So many people have been asking me about my IP block list and how I make it. Today I’m going to tell you all about it. Up until this point I’ve been successful at blocking most, if not all of the attacks directed at my Synology NAS. But how did I create my list? Those of you who have been following my work/website for some time now may know I have two Synology NAS devices. A DS720+ on which I host this website, and a DS718+ which I use for various experiments and, at this very moment, for testing the DSM 7.1 version.
My DS718+ NAS is currently isolated: it has its own Internet connection and functions separately from my other devices. Its ports are open to the Internet to receive any and all kinds of attacks. And it has a 120 characters long password (if anyone was wondering), making it essentially foolproof to any outside attempts to access it. My DS718+ is bait for anyone looking to do sketchy things, and those arrogant enough to think they can actually get in are blocked and sent to a black hole of oblivion they can never escape. I then use this info to generate a list of malicious IPs you too can use to boost security on your NAS. My deny IP list is essentially an extra layer of protection that blocks attacks to your NAS before they even reach your device. My deny IP list is also updated regularly to provide the best security for you.
- Read more: HOW DOES SYNOLOGY IP BLOCK LIST WORK?
- Read more: HOW TO CORRECTLY SET UP YOUR SYNOLOGY NAS FIREWALL
- Read more: HOW TO DISABLE SSH
Below is my DS718+ Synology NAS dedicated to my deny IP list work – a genuine blackhole for malicious users.
Here is a picture of my router: a TL-R600VPN SafeStream Gigabit Multi-WAN Desktop VPN Router. It has no Desktop LAN access and no Wireless connection, and functions on a separate Internet connection, all for my deny IP block list.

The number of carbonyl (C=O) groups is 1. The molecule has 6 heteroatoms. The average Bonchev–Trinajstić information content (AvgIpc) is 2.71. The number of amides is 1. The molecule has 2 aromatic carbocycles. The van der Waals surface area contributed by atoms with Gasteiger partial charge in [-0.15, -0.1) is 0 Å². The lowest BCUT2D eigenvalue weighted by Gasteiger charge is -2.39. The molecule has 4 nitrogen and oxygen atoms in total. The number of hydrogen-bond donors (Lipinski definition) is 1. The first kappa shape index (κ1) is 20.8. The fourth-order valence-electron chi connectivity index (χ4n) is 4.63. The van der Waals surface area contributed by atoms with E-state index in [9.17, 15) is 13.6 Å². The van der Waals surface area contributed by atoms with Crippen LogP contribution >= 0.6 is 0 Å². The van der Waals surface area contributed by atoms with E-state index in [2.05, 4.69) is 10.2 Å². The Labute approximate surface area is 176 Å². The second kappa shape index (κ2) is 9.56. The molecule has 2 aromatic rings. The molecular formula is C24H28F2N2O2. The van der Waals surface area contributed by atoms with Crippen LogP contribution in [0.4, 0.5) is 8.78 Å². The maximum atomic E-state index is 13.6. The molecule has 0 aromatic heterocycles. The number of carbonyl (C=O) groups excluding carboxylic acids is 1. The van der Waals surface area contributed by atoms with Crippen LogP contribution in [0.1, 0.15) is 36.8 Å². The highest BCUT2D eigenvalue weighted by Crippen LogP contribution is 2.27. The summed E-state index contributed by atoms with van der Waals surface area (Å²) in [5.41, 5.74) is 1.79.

Software that converts an IP address into a hostname and provides location and other information.
Collection of Internet-connected devices, which may include personal computers, servers, mobile devices and Internet of things (IoT) devices that are infected and controlled by a common type of malware.
A proxy server is basically another computer which serves as a hub through which Internet requests are processed. By connecting to the Internet through proxies, the home IP address of your machine will not be shown. Instead the IP of the proxy server will be shown. Proxies are often used to access your NAS and router.
Also known as Secure Shell or Secure Socket Shell, SSH is a network protocol that gives users, particularly system administrators, a secure way to access a computer over an unsecured network. Many bad people will attempt to log into your NAS by trying to SSH your IP.
IP addresses or domains that are known sources of spam.
A bad person that tries to connect to your open FTP ports.
A brute-force attack consists of an attacker submitting many passwords or passphrases with the hope of eventually guessing correctly. The attacker systematically checks all possible passwords and passphrases until the correct one is found. Alternatively, the attacker can attempt to guess the key which is typically created from the password using a key derivation function. This is known as an exhaustive key search.
The malware forms a botnet called Stealthworker or GoBrut. It can infect both Windows and Linux machines and perform brute force attacks on targets sent by the botmaster. What began as a simple brute forcer specifically targeting phpMyAdmin web app has updated its arsenal, turning it into a multi-service brute forcer.
Note: I personally inspect all the IPs in my IP deny list once a month and test them using several sources to check their status.
Note: The mariushosting deny IP list is successfully used by over 1500 users.
This post was updated on Wednesday / September 28th, 2022 at 11:46 PM